While the school’s enrollment increased, the school is still committed to keeping class sizes small in order to have an optimal learning environment. This is why the school hired several new teachers.
In addition to new teachers, the school is introducing new courses in creative writing and media communications and launching a number of new programs. The school’s information management system has been enhanced to include new human resource processes, such as digital time sheets. As reported recently, the school will also open the New Year with 548 solar panels.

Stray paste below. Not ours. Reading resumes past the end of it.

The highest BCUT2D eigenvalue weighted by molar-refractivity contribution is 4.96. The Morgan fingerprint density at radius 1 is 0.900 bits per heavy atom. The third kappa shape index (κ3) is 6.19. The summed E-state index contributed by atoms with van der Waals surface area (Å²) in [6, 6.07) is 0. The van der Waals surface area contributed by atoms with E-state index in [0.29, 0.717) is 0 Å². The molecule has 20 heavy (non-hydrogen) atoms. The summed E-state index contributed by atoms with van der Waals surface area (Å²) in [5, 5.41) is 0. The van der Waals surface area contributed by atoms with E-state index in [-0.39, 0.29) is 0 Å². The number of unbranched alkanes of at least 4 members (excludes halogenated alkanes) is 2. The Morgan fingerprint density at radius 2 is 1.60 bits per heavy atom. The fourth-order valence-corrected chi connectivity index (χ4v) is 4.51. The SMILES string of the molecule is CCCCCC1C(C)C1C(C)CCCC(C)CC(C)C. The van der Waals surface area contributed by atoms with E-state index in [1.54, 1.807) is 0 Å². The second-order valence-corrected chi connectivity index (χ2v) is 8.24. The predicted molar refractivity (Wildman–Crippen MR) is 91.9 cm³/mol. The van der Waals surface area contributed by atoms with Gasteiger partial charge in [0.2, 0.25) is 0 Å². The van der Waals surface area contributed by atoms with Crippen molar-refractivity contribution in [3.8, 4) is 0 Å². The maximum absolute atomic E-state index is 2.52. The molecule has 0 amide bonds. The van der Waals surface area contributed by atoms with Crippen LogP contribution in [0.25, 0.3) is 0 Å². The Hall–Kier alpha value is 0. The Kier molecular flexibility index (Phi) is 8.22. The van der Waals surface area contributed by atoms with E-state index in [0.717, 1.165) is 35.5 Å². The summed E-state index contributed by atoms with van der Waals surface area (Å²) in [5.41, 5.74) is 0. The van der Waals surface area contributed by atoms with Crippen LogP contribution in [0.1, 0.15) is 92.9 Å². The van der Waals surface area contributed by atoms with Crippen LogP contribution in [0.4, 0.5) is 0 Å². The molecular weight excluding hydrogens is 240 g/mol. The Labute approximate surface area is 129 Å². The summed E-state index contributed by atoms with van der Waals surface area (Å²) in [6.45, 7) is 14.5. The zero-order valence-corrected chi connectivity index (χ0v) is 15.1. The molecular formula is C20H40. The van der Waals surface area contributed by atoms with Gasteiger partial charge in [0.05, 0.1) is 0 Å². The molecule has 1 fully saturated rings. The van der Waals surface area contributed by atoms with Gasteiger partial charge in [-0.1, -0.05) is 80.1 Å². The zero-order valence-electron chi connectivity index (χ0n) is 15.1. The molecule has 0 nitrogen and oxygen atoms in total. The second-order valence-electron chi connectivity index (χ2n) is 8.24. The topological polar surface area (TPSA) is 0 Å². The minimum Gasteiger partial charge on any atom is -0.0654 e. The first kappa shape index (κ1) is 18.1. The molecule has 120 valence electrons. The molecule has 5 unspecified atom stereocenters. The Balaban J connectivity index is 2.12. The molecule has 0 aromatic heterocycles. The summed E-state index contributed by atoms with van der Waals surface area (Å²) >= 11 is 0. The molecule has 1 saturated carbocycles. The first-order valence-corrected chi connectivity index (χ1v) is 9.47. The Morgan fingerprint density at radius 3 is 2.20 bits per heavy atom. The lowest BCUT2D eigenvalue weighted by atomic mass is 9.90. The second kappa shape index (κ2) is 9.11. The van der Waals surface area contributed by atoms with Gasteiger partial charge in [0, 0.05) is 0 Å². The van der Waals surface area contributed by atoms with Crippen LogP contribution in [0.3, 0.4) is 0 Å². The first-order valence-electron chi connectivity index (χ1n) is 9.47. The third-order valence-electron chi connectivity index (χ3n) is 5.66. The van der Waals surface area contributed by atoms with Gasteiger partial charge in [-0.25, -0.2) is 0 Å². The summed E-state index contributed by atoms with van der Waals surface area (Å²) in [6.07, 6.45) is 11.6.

7. Diocese Celebrates 90th Anniversary of Mercedarian Community’s Arrival in Saipan
Nourished by that same source from the living water, the Mercedarian Community of Saipan reminisced their 90th year of celebrating their arrival in the island of Saipan on March 4, 1928. In his homily Bishop Ryan emphasized the stimulus that impelled Mother Margarita to mission, expressed in her own words, “From these three glances, at Christ, at His Mother and at the Church, came forth the irresistible desire to become missionaries. . .” To go out and proclaim God’s message of mercy and love marked their humble beginnings as a community.